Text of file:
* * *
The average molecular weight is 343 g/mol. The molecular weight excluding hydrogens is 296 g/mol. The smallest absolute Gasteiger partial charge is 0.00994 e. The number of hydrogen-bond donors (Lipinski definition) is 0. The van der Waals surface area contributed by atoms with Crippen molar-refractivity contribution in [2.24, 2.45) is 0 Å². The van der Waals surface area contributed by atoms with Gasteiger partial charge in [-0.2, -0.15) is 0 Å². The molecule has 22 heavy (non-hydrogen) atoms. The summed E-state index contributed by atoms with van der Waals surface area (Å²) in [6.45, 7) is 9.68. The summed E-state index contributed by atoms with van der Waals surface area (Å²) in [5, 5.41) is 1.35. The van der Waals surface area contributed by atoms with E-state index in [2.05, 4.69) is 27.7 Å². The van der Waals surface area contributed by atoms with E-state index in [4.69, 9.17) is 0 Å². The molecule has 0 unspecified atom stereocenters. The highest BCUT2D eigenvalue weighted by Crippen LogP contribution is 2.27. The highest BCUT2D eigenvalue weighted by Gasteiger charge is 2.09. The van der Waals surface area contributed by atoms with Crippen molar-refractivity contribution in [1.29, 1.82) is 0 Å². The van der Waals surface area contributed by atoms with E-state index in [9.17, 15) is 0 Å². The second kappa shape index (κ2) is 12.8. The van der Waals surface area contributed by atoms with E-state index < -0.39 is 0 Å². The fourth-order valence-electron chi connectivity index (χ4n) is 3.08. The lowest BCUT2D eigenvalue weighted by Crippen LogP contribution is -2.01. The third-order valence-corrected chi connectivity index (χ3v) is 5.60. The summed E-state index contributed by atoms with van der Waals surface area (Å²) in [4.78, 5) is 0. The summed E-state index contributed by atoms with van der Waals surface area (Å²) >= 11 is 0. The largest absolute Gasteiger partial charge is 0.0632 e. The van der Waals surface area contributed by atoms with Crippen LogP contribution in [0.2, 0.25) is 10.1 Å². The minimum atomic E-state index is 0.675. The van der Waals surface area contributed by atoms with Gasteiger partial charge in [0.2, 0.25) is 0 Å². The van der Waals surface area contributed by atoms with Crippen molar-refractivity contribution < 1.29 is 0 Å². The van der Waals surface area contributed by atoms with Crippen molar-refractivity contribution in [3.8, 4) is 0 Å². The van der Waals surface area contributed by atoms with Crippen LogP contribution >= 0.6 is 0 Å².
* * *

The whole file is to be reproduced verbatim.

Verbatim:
The average molecular weight is 343 g/mol. The molecular weight excluding hydrogens is 296 g/mol. The smallest absolute Gasteiger partial charge is 0.00994 e. The number of hydrogen-bond donors (Lipinski definition) is 0. The van der Waals surface area contributed by atoms with Crippen molar-refractivity contribution in [2.24, 2.45) is 0 Å². The van der Waals surface area contributed by atoms with Gasteiger partial charge in [-0.2, -0.15) is 0 Å². The molecule has 22 heavy (non-hydrogen) atoms. The summed E-state index contributed by atoms with van der Waals surface area (Å²) in [6.45, 7) is 9.68. The summed E-state index contributed by atoms with van der Waals surface area (Å²) in [5, 5.41) is 1.35. The van der Waals surface area contributed by atoms with E-state index in [2.05, 4.69) is 27.7 Å². The van der Waals surface area contributed by atoms with E-state index in [4.69, 9.17) is 0 Å². The molecule has 0 unspecified atom stereocenters. The highest BCUT2D eigenvalue weighted by Crippen LogP contribution is 2.27. The highest BCUT2D eigenvalue weighted by Gasteiger charge is 2.09. The van der Waals surface area contributed by atoms with Crippen molar-refractivity contribution in [1.29, 1.82) is 0 Å². The van der Waals surface area contributed by atoms with E-state index in [9.17, 15) is 0 Å². The second kappa shape index (κ2) is 12.8. The van der Waals surface area contributed by atoms with E-state index < -0.39 is 0 Å². The fourth-order valence-electron chi connectivity index (χ4n) is 3.08. The lowest BCUT2D eigenvalue weighted by Crippen LogP contribution is -2.01. The third-order valence-corrected chi connectivity index (χ3v) is 5.60. The summed E-state index contributed by atoms with van der Waals surface area (Å²) in [4.78, 5) is 0. The summed E-state index contributed by atoms with van der Waals surface area (Å²) >= 11 is 0. The largest absolute Gasteiger partial charge is 0.0632 e. The van der Waals surface area contributed by atoms with Crippen LogP contribution in [0.2, 0.25) is 10.1 Å². The minimum atomic E-state index is 0.675. The van der Waals surface area contributed by atoms with Gasteiger partial charge in [0.2, 0.25) is 0 Å². The van der Waals surface area contributed by atoms with Crippen molar-refractivity contribution < 1.29 is 0 Å². The van der Waals surface area contributed by atoms with Crippen molar-refractivity contribution in [3.8, 4) is 0 Å². The van der Waals surface area contributed by atoms with Crippen LogP contribution >= 0.6 is 0 Å².